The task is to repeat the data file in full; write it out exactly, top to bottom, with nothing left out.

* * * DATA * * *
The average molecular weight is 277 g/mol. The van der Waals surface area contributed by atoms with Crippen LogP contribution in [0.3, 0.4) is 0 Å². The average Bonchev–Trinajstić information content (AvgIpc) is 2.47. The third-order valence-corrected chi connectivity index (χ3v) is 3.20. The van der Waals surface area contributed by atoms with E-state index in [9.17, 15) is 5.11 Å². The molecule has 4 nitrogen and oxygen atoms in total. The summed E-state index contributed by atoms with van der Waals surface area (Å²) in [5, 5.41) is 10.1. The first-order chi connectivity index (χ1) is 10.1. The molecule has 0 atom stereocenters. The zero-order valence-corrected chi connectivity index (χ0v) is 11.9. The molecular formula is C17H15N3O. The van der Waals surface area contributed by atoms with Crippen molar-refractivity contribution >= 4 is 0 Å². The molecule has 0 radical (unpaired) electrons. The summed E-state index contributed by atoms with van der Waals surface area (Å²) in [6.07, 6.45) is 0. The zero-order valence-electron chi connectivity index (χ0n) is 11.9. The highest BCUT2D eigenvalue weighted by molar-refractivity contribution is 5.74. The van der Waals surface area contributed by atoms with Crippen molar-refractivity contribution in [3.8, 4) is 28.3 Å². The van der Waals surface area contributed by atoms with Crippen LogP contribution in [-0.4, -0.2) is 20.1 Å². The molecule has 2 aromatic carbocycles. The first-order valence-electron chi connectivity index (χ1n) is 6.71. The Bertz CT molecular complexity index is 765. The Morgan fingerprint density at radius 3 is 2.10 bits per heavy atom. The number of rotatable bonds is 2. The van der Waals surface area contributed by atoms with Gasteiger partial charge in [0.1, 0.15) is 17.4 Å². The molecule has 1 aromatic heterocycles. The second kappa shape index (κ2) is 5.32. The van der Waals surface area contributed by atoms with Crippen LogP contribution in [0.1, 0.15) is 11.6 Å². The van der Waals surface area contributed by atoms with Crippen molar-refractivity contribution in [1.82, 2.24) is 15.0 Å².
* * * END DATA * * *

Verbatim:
The average molecular weight is 277 g/mol. The van der Waals surface area contributed by atoms with Crippen LogP contribution in [0.3, 0.4) is 0 Å². The average Bonchev–Trinajstić information content (AvgIpc) is 2.47. The third-order valence-corrected chi connectivity index (χ3v) is 3.20. The van der Waals surface area contributed by atoms with E-state index in [9.17, 15) is 5.11 Å². The molecule has 4 nitrogen and oxygen atoms in total. The summed E-state index contributed by atoms with van der Waals surface area (Å²) in [5, 5.41) is 10.1. The first-order chi connectivity index (χ1) is 10.1. The molecule has 0 atom stereocenters. The zero-order valence-corrected chi connectivity index (χ0v) is 11.9. The molecular formula is C17H15N3O. The van der Waals surface area contributed by atoms with Crippen molar-refractivity contribution >= 4 is 0 Å². The molecule has 0 radical (unpaired) electrons. The summed E-state index contributed by atoms with van der Waals surface area (Å²) in [6.07, 6.45) is 0. The zero-order valence-electron chi connectivity index (χ0n) is 11.9. The highest BCUT2D eigenvalue weighted by molar-refractivity contribution is 5.74. The van der Waals surface area contributed by atoms with Crippen molar-refractivity contribution in [3.8, 4) is 28.3 Å². The van der Waals surface area contributed by atoms with Crippen LogP contribution in [-0.4, -0.2) is 20.1 Å². The molecule has 2 aromatic carbocycles. The first-order valence-electron chi connectivity index (χ1n) is 6.71. The Bertz CT molecular complexity index is 765. The Morgan fingerprint density at radius 3 is 2.10 bits per heavy atom. The number of rotatable bonds is 2. The van der Waals surface area contributed by atoms with Gasteiger partial charge in [0.1, 0.15) is 17.4 Å². The molecule has 1 aromatic heterocycles. The second kappa shape index (κ2) is 5.32. The van der Waals surface area contributed by atoms with Crippen LogP contribution in [0.1, 0.15) is 11.6 Å². The van der Waals surface area contributed by atoms with Crippen molar-refractivity contribution in [1.82, 2.24) is 15.0 Å².